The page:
Casual visitors to Lawn Road last Monday might have been surprised to see our Grade 1 listed building, the Lawn Road Flats, surrounded by a sizeable group, sipping prosecco and munching on cupcakes while obviously waiting for something to happen. And something was indeed about to happen. Our very own blue plaque was about to be revealed….
Briefly, for those who have never wandered down Lawn Road or heard of the Isokon Lawn Road flats….
The flats are a small development, designed in the early 1930s by the Canadian architect Wells Coates (who has his own blue plaque outside his studios in Knightsbridge) for Jack and Molly Pritchard. Although neither designers nor architects (Molly was actually a psychiatrist) the Pritchards were very interested in ‘modern’ architecture as exemplified by the Bauhaus movement in Germany – and especially in the potential of modern architecture for social interaction. So the building that they finally created (there were several false starts) was very much a ‘progressive experiment in new ways of urban living’. However, this was not urban living for the workers but for middle class professionals – ‘streamlined, anti-bourgeois, non-domestic, untrammelled by superfluous possessions.’
The Lawn Road Flats, revolutionary not only in their design but in their construction in using pre-stressed concrete, consisted mainly of ‘minimum’flats. These were tiny bedsitters with even smaller kitchens, bathrooms and dressings rooms, connected by long walkways with a staircase at either end – giving the whole building a strong resemblance to an ocean liner sailing down Lawn Road.
As designed there was a kitchen and staff quarters at the end of the building so that you could order food to be delivered to your flat, and full services could be offered in terms of laundry, shoe cleaning etc. In fact, the kitchen was never a success and within a couple of years it had been converted into a restaurant club, the Isobar, where residents could, and did, gather to eat – rather well… At one point they had Britain’s first telly chef, Philip Harben, cooking for them in the restaurant and André Simon (wine writer, wine connoisseur and founder of the Wine and Food Society) stocking their cellar.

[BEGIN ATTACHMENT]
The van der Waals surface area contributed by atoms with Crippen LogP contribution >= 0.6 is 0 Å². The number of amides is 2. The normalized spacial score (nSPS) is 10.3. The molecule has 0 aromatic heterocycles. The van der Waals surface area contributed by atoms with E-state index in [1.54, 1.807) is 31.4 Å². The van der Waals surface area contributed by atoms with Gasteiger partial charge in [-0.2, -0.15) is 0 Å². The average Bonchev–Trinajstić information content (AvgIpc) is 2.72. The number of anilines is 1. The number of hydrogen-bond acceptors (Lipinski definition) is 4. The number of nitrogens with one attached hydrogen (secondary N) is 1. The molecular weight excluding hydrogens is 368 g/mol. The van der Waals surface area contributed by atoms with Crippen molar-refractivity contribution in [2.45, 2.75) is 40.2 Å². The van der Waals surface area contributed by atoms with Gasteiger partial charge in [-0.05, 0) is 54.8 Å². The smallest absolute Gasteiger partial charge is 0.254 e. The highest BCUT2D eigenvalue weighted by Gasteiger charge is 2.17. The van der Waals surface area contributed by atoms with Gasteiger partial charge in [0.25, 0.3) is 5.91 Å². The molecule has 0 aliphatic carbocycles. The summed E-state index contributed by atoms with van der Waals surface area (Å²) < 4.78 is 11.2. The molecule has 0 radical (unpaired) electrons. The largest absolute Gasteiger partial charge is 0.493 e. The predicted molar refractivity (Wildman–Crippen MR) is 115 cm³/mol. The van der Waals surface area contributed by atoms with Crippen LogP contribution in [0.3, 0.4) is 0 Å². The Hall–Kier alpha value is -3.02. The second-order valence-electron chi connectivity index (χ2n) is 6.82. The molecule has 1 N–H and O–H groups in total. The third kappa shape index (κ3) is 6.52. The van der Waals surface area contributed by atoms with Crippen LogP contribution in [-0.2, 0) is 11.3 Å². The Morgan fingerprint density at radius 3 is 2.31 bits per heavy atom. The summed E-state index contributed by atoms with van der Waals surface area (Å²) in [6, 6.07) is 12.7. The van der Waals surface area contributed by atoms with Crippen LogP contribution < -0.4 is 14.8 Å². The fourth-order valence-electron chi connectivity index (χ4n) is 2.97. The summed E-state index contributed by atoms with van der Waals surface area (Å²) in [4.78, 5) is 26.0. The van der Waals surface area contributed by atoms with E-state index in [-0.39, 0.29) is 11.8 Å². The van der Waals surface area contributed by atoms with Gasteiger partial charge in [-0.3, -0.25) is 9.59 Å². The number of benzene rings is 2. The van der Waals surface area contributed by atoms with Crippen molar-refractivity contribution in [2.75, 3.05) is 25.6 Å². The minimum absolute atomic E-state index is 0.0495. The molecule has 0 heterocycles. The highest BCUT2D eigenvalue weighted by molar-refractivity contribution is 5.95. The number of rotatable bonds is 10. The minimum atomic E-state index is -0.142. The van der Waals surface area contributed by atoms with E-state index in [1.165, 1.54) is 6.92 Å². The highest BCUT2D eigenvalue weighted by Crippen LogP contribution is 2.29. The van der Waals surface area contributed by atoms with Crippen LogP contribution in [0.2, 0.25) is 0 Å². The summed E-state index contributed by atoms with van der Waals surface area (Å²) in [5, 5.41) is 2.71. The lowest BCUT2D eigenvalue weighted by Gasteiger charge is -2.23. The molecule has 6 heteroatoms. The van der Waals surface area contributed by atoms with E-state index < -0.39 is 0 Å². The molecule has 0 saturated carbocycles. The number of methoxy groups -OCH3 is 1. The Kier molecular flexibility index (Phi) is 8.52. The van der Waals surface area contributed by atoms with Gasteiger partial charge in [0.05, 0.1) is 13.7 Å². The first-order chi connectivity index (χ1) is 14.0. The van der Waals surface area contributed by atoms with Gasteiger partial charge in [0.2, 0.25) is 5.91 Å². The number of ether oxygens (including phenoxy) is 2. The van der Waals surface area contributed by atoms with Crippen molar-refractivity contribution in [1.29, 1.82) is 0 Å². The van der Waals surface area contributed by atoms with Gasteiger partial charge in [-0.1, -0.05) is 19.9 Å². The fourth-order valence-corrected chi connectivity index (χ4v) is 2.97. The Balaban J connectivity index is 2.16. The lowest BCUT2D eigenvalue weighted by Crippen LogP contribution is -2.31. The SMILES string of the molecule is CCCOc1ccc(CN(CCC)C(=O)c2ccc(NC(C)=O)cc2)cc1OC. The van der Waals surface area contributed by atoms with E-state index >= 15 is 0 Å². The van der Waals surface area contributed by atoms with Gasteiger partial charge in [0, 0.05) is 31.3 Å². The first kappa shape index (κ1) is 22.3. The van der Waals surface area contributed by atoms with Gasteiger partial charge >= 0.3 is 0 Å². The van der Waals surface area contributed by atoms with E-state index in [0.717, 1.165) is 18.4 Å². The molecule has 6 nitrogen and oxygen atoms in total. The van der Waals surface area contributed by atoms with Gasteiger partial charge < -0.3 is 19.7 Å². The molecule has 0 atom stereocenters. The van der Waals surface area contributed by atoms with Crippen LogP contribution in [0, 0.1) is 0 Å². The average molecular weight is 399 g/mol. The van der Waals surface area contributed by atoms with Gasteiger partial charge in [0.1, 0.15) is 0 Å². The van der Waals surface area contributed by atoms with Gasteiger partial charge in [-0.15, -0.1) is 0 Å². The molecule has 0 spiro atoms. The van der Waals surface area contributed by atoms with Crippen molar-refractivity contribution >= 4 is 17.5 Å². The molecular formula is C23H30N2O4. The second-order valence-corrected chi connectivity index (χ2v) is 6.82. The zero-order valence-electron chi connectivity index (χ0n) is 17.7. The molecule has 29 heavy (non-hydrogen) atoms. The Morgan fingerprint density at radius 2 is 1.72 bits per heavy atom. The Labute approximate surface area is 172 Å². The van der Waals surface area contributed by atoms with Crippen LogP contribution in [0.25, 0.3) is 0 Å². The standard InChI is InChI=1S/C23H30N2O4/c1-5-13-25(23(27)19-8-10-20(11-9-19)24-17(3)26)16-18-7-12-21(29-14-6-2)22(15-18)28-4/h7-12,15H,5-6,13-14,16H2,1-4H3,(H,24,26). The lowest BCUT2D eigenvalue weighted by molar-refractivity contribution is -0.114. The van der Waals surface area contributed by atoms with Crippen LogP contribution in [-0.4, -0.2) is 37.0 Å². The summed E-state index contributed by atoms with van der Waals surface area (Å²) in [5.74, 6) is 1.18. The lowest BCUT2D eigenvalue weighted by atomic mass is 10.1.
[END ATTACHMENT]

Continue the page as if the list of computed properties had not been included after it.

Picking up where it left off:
Jack Pritchard, as an admirer of the movement, already had connections with many of the Bauhaus architects and designers. So, when, it the early 1930s, it became clear that they could no longer remain safely in Germany, he offered them accommodation in his new, Bauhaus-inspired flats in Lawn Road. Walter Gropius, the movement’s leader, came in 1934 very soon after the flats were completed, followed by designers Marcel Breuer and Laszlo Moholy-Nagy from Hungary. In due course, Gropius and Breuer were to take up teaching positions in the US, but for three years they remained in Lawn Road where they became heavily involved with Jack Pritchard’s Isokon furniture company pioneering the use of plywood in furniture construction. (This is a fascinating subject in itself and you can learn more either by visiting our gallery – or by checking in to the Isokon + furniture website.)
But it was not only architects and designers who lived in the flats. Agatha Christie and her archaeologist husband Sir Max Malloween lived in two of the minimum flats for six years – she wrote her only ‘spy’ novel ‘N or M?’ while she was there. Other refugees from Nazi Germany had also arrived including Arnold Deutsch and Simon Kremer. As true believers in Stalin’s somewhat idealised vision of the proletariat state they used the flats as their headquarters for recruiting spies for the Soviet Union. Indeed it was Arnold Deutsch who was to recruit over 20 British spies including the notorious Kim Philby and the Cambridge Five.
Meanwhile, five minutes away in Parkhill Road the artists had gathered – Henry and Irina Moore, Barbara Hepworth, Paul Nash, Piet Mondrian. Very close were poet Stephen Spender and literary editor Geoffrey Grigson, and yet more architects – Erno Goldfinger in Willow Road and Berthold Lubetkin in Highgate. It is hard to believe that the Isobar did not host some entertaining evenings!